The 1996 outburst of GRO J1655-40: Disc irradiation and enhanced mass transfer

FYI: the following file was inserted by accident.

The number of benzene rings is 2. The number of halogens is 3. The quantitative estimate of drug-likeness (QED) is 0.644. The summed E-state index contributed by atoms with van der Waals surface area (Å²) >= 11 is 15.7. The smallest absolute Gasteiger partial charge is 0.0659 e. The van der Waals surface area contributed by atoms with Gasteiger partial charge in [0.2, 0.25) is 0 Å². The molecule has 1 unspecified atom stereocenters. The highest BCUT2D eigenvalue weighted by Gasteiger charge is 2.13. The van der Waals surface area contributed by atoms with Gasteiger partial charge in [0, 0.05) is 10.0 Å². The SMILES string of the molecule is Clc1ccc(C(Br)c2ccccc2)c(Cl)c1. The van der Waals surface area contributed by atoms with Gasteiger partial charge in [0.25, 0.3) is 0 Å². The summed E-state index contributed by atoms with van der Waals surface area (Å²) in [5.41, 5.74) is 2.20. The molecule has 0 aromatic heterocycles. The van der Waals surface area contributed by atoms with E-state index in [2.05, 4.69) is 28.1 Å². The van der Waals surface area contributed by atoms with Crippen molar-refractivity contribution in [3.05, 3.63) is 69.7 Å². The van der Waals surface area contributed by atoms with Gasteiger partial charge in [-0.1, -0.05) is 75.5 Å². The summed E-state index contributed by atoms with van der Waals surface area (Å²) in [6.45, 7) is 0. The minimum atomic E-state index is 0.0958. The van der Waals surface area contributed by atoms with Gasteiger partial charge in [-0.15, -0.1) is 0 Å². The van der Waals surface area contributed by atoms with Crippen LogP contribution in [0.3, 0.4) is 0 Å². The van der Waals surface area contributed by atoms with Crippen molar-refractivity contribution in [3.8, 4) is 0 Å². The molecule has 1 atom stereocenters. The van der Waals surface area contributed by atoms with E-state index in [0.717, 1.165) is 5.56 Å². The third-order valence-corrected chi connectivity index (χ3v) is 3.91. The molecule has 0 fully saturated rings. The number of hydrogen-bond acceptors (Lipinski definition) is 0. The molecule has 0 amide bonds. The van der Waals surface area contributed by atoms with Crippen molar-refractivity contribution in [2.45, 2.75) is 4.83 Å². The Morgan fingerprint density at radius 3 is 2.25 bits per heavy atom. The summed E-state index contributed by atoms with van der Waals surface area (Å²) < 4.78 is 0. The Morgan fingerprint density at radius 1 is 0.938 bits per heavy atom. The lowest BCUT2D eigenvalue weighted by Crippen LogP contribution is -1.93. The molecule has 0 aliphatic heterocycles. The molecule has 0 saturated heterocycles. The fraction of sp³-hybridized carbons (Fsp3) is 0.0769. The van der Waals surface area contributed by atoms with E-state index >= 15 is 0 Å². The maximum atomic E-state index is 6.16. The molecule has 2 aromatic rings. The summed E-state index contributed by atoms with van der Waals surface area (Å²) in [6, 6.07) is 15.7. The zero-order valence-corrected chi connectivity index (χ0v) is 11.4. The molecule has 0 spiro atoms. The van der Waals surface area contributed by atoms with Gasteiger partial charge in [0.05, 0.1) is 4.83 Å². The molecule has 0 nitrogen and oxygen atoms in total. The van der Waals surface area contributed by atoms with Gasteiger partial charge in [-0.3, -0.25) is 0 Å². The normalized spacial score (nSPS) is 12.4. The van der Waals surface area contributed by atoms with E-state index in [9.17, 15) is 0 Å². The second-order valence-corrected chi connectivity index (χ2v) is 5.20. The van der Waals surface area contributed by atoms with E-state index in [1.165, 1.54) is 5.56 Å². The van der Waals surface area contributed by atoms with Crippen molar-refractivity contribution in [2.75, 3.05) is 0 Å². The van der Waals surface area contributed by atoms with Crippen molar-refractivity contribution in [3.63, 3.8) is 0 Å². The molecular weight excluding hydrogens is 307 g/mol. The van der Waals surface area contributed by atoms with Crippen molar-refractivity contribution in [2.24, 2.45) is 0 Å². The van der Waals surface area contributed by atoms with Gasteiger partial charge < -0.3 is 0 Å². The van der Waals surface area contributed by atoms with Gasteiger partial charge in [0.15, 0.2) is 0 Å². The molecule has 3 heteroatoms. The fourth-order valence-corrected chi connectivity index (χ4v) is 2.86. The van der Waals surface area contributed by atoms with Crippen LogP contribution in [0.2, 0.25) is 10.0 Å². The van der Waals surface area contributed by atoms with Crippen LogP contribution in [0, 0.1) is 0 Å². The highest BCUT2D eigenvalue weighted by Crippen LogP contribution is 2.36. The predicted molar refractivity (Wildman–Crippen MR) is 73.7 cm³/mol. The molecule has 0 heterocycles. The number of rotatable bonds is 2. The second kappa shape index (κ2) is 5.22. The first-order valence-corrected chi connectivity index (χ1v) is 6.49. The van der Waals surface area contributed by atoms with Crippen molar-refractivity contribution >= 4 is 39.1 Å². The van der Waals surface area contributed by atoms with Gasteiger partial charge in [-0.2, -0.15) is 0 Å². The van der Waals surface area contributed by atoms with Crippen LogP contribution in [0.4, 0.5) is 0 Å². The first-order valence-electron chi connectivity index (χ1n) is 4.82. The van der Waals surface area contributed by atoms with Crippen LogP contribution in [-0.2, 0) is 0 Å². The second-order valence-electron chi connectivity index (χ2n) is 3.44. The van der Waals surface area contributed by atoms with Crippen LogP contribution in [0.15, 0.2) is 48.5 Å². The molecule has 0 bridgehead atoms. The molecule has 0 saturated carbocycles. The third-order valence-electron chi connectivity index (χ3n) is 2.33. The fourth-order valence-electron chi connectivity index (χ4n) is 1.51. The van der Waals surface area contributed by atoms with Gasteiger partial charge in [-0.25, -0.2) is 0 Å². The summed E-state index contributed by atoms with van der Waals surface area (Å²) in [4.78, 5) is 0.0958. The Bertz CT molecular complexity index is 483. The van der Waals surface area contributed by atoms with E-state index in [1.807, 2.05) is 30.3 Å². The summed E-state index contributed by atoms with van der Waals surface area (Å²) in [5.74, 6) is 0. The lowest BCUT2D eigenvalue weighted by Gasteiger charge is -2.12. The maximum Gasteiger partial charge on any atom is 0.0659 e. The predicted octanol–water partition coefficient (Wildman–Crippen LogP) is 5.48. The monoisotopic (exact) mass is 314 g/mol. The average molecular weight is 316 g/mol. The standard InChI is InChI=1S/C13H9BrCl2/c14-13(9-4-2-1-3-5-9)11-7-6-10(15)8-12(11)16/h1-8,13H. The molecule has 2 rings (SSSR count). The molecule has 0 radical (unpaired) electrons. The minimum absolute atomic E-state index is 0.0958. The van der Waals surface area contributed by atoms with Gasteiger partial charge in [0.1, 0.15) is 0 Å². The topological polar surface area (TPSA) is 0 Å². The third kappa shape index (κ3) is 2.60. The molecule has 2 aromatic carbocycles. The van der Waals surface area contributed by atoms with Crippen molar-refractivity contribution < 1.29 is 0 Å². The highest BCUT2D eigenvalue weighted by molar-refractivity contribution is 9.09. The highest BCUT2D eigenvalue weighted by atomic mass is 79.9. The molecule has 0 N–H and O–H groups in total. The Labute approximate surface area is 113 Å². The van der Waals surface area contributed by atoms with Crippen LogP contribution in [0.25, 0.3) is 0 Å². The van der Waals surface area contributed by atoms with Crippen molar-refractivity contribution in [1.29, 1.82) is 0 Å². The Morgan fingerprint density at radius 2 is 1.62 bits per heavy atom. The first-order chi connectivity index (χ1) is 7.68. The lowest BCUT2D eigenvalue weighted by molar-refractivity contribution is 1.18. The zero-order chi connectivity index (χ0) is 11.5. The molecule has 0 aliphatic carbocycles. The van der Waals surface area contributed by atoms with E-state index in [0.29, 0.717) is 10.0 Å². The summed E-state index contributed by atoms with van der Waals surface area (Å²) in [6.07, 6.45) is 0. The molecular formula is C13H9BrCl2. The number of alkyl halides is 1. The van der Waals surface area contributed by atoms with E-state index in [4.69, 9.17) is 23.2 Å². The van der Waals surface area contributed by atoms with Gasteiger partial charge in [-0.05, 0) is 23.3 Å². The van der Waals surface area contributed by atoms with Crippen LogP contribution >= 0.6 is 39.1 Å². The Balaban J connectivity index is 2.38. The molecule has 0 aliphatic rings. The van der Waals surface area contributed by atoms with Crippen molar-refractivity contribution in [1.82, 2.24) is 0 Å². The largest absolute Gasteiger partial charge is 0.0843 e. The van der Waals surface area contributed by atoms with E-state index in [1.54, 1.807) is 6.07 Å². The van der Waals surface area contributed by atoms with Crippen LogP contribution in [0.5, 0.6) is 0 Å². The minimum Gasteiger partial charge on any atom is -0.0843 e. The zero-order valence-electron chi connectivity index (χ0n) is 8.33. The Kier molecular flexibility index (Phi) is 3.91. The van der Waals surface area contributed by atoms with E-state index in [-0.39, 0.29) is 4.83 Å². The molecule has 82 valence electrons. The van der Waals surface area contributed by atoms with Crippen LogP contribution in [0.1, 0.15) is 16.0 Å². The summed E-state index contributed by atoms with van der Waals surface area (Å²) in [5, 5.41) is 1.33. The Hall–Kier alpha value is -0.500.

We show that the 1996 outburst of the X-ray binary transient system GRO J1655-40 can be explained by the standard dwarf-nova type disc instability, followed by an episode of enhanced mass transfer from the secondary if the mass transfer rate in GRO J1655-40 is within a factor ≳ 10 of the stability limit. We argue that irradiation of the secondary during the on-set of the outburst driven by the thermal instability in the outer disc can increase the mass transfer rate above the minimum value required for stable accretion. This will then produce the period of near-constant X-ray emission seen in this system. This scenario can also explain the observed anti-correlation between the optical and X-ray fluxes. It is generally accepted that optical emission in low-mass X-ray binaries is produced by irradiation of the outer disc by X-rays. There is also strong circumstantial evidence that in order for the outer disc to see the irradiating flux, it must be warped. Depending on the warp propagation mechanism, either a burst of mass from the secondary or viscous decay are likely to decrease the degree of warping, thereby causing the decrease in the observed optical flux while the X-ray flux remains constant or even increases, exactly as observed in GRO J1655-40. Finally, the decrease of the disc warping and, therefore, irradiation will cause the disc to become unstable once again, terminating the outburst.